Monday, October 6, 2008

Three Pecans

I just spoke with my son's father. I had not heard from Ryan for a couple of weeks and I was so afraid to call thinking the news would not be good. I was pleasantly surprised though. He is still living in the same little motel in town and has been working every day with his father. What a relief. I had thoughts of him being on the street or back with his enabling and using girlfriend. Imagine my happiness in hearing he is actually acting a bit normal.

Ryan really is a good guy. That is, when he is not abusing drugs and/or drinking. He regularly does both which is not good. But I feel better knowing he has a roof over his head, money in his pocket and food to eat.

I drove by his house last week to find a for sale sign out front and everything inside gone. You see, my son bought a really cute house about 3 miles from mine in the same little town 2 years ago. The problem was he only made about 6-7 mortgage payments and he just stopped. He lived there for a while after that off and on but has not been there in many months. The problem was he was and is addicted to pain pills and instead of paying his bills he decided to spend his money on booze and pills. It is very saddening to think that my firstborn could have lived so close to me and he just threw it all away. He stopped being the responsible person he had been. Therefore the house was seized by the leinholder and is now being sold. He didn't even care enough to get his belongings out of the house. So now all he has, literally, are the clothes on his back and what little bit he was able to take with him when he broke up with his girlfriend.

While I was at his house I picked up three pecans from the ground in front of his house. I simply put them in my pocket and thought of all the hopes and dreams that I had had for him. It was important to me that he live close. Now, don't get me wrong, I had no influence on him buying this particular house, it just happened to be close to mine. I had thought of the future and how my husband won't be around forever and that one day I would need my son to help me with things. You know how it is, little old ladies that have their boys come over and dig a hole or get the Christmas tree out of the attic. Not to mention the comfort of knowing that someone that loves you more than life itself can be there in a heartbeat.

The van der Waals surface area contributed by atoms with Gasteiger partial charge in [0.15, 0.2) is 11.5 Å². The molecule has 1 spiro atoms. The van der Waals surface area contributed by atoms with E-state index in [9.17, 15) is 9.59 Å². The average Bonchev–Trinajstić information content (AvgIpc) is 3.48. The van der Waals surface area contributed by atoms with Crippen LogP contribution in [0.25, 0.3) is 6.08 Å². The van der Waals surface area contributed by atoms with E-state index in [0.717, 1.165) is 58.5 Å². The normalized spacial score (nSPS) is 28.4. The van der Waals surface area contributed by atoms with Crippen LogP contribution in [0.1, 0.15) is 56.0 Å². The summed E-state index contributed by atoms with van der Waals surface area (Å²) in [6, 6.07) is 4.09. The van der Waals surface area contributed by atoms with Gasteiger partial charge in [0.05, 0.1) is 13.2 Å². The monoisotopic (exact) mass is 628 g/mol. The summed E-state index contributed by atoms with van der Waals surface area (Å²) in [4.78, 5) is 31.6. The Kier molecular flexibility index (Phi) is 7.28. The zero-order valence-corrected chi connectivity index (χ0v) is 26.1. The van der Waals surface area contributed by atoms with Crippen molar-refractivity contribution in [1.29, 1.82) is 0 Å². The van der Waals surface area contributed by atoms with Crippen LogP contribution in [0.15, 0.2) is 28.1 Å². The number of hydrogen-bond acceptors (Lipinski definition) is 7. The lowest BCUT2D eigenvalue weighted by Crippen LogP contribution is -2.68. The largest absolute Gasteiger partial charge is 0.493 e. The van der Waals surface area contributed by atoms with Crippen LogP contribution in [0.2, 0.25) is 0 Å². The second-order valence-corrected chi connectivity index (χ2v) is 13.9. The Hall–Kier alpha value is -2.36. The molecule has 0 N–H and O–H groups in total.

Some of you know the situation with my son, some don't. I know that some of you also have similar situations that you are dealing with yourselves. I decided several months ago that I could no longer worry on a daily, hourly basis about Ryan. My husband and I did everything we knew of to help him. We offered help to deal with his drug and alcohol problem. We bailed him out of jail. We even paid some of his bills including his mortgage for a while. He always said thank you and all of that crap but he really never cared. All he cared about was his next "fix." His next "drink." At least the addict Ryan didn't care. The real and sober Ryan cares but it has been a very long time since I have seen that Ryan.

Finally I had had enough and turned it completely over to God. I pray for my son every night. I trust in God to watch over him and keep him safe. I find such comfort in knowing that He truly does watch over him. Whatever happens happens. I know that I have done everything humanly possible to help this child. But the addiction wins every time.

I plan on taking the three pecans I brought home and attempting to start a seedling. I want to plant that seedling next spring in my yard and watch it grow. I want so much more but I have to realize that I can only do what I can do. And that is to turn him over to God and watch, hopefully, a Paper Pecan tree grow.


MichelleSG said...